Posts Tagged: Roxane Gay

Marveling At Roxane Gay

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The literary community loves Rumpus Essays Editor Roxanne Gay. She’s prolific, supportive, and a great writer. Jason Diamond, writing over at Flavorwire, explains further:

While I can’t really comment on whether she’s from Krypton or offer any definitive knowledge of her sleep habits, as somebody who has read Gay’s work for a few years now, the thing I’ve always found interesting about it is that she can straddle the line between being a “writer’s writer” (a term I mostly detest, but one that does adequately sum up the sort of writer whose dedication to the craft earns them just as many devoted followers as readers) and one who is able to get a wider audience to pay attention and react in some way to her words.

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Profiling Roxane Gay

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Tim Obaro profiles Rumpus Essays Editor Roxane Gay and looks at her debut novel, An Untamed State, for Chicago Magazine. The novel follows a middle-class newlywed kidnapped while on vacation in Haiti. Obaro writes:

Born in Omaha, Gay conceived the idea for the novel after hearing her Haitian parents talk of acquaintances with family members who had been kidnapped.

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Roxane Gay Rocking It at Kirkus Review!

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We wrote previously about some of our editors getting amazing write-ups at Kirkus Review. Well, now essays editor Roxane Gay has received a starred Kirkus review for her new novel, An Untamed State. Check it out:

“The closing chapters suggest that Mireille is on the path to recovery, but it’s also clear that a true recovery is impossible; many of Gay’s scenes deliberately undermine traditional novelistic methods of resolution (baking bread, acts of vengeance, acting out sexually).

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The Age of Knowledge

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Lately, the news about Woody Allen has been flooding social media outlets. It’s “as if we are playing a national game of Clue,” our very own essays editor, Roxane Gay, writes in a piece featured on Salon. As people pore over court transcripts, interviews, and rumors to draw their own conclusions about the incident, Roxane suggests that we take a step back to consider questions that are broader in scale.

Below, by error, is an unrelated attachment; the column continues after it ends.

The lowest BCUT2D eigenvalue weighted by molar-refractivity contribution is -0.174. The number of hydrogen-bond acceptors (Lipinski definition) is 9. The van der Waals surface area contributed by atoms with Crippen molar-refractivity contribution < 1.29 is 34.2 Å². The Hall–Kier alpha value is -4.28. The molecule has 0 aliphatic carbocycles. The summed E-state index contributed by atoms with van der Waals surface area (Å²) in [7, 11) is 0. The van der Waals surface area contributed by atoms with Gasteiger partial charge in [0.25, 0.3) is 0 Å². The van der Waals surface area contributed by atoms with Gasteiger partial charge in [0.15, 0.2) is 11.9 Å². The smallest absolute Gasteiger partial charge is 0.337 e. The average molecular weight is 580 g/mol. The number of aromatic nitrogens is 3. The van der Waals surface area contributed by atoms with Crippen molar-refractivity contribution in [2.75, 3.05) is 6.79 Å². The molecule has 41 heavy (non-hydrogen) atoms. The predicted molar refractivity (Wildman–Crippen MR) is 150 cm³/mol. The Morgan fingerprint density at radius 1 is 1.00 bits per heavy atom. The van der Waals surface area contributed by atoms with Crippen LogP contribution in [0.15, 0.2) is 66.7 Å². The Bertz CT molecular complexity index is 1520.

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Ashley Farmer Release Party in SF

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If you live in the Bay Area, you owe it to yourself to make it out to this release party for Ashley Farmer’s book Beside Myself, out from our essays editor Roxane Gay‘s own Tiny Hardcore Press.

THP—and its associated litmag, PANK—are celebrating the new title at the Make-Out Room in San Francisco, where they’ll be joined by our friends at the Believer. Readers will include Daniel Levin Becker, Rumpus contributors Ethel Rohan and Sarah Marshall, and Rumpus pal Matthew Zapruder.

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A Book Review Column That Isn’t All About White Men

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As VIDA’s annual stats have made very clear, most publications favor male writers reviewing books by other male writers.

Our inimitable essays editor Roxane Gay has also talked about the lack of representation of writers of color in many publications.

Ron Hogan, who runs the literary website Beatrice, wants to help change that by starting a new book-review column that intentionally focuses on the work of a diverse range of authors.

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“Diversity Does Bring About Positive Change”

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After public pressure came to a head, Saturday Night Live finally added a black woman to its cast: Sasheer Zamata, a comedian, actress, and veteran of improv group the Upright Citizens’ Brigade.

Our essays editor Roxane Gay wrote an essay for Time about Zamata’s debut episode and what it means for diversity, representation, and the cultural perception of women of color:

I held my breath and hoped she was good enough while knowing, deep down, that for a woman in her position, there is no such thing as good enough.

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AWP Offsite Event: Rumpus by the Sound

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RumpusByTheSound_WEBFLYER2

The Rumpus proudly presents…

Rumpus by the Sound

Thursday, February 27, 2014
Doors at 8:30 p.m., show at 9:00 p.m.

Spitfire
2219 4th Avenue
Seattle, WA

Our offsite AWP event is sure to be one of the after-hours highlights of the conference.

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Fictional Characters Are Not Your Friends